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Alex Clark, The Observer

“Kamaljit and Surinder’s story thickens the plot effectively, creates genuine suspense (can elopement stories ever fail to?) and also allows Sanghera to build a fascinatingly detailed portrait of immigration and integration during the 60s and 70s, demonstrating how they dovetailed with wider social developments. He blends the historical with the personal extremely well – though it is occasionally a bit clunky, as when Surinder’s eyes just happen to fall on the newspaper headline “Sack for Powell in Tory race row”. But when he takes material that is less immediately well-known he is adept at wiggling out humour without sacrificing seriousness.”

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Katy Guest, The Independent

“Making Arjan the fulcrum upon which these two cultures pivot is a stroke of genius. As the only son upon whom rest the hopes of his family, his situation distils the dilemma of anyone who has ever left home for a fancy job in the big city. While his fiancée in London studies books about the Sikh religion and Punjabi culture, he watches local children “running into the shop just to shout ‘Paki’ at my mum before running out again, a depressing urban version of Knock Down Ginger”.”

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Katherine Whitbourn, The Daily Mail

“A thoughtful examination of the complexities of modern Britain … an engrossing, entertaining and rewarding read.”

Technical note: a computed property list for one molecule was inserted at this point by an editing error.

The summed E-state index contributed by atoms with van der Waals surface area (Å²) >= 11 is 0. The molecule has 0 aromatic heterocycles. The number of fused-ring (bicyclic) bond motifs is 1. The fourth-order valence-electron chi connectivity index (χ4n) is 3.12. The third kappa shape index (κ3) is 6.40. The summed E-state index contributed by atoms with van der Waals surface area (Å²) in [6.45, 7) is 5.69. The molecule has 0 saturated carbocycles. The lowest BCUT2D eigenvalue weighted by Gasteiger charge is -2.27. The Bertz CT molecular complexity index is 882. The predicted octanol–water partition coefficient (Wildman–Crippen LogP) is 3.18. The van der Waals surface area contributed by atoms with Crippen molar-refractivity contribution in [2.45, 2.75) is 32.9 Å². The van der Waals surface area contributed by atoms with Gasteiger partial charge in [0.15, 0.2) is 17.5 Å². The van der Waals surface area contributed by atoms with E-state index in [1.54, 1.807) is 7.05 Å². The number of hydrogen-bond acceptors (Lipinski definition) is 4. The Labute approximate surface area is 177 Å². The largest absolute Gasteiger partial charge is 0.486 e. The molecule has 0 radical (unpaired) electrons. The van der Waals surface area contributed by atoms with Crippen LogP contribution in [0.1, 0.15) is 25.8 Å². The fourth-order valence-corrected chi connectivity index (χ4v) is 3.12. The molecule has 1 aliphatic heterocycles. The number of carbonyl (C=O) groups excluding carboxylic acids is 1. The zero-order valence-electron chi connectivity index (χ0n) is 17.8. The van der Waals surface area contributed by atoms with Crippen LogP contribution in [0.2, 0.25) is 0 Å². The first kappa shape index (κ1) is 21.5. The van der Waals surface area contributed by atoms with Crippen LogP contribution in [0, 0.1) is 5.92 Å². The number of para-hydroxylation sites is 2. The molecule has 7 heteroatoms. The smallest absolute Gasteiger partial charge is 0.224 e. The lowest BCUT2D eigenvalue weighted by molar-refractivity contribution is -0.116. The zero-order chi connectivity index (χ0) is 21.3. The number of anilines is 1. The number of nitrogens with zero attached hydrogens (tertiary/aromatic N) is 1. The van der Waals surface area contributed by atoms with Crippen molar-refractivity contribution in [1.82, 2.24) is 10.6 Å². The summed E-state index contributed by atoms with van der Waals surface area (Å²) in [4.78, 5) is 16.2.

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Fatima Bhutto, The Financial Times

“Discrimination, mixed-race marriages and the changing face of Britain appear in both Sanghera’s timelines. As the novel progresses, the stories collide and there are startling revelations, humour and mystery. It is smartly crafted, weaving in droll observations about immigrant life and the defensiveness of south Asians living away from home, while also providing a thoughtful commentary on the casual racism of Britain, the tedium of always being out of place and the complexities of belonging in an increasingly heterogeneous world.”

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Eithne Farry, The Daily Express

“Sanghera brilliantly describes the sisters’ relationship, a clash of ideas and ideals that remains unchanged when they are reunited. In a less subtle book Surinder’s homecoming would be sentimental, here it is moving.”

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Peter Kemp, The Sunday Times

“Sanghera’s forte is wry comedy tinged with pathos. Affectionate irony plays over his scenes of Sikh ­family life, social ­etiquette and religious observances, especially his portrayal of Arjan’s grandmother, zealously devoted to custom, ritual and superstitions (it’s bad luck to wash hair on Tuesdays, or sneeze before setting out on a journey, and never leave one shoe lying on another).”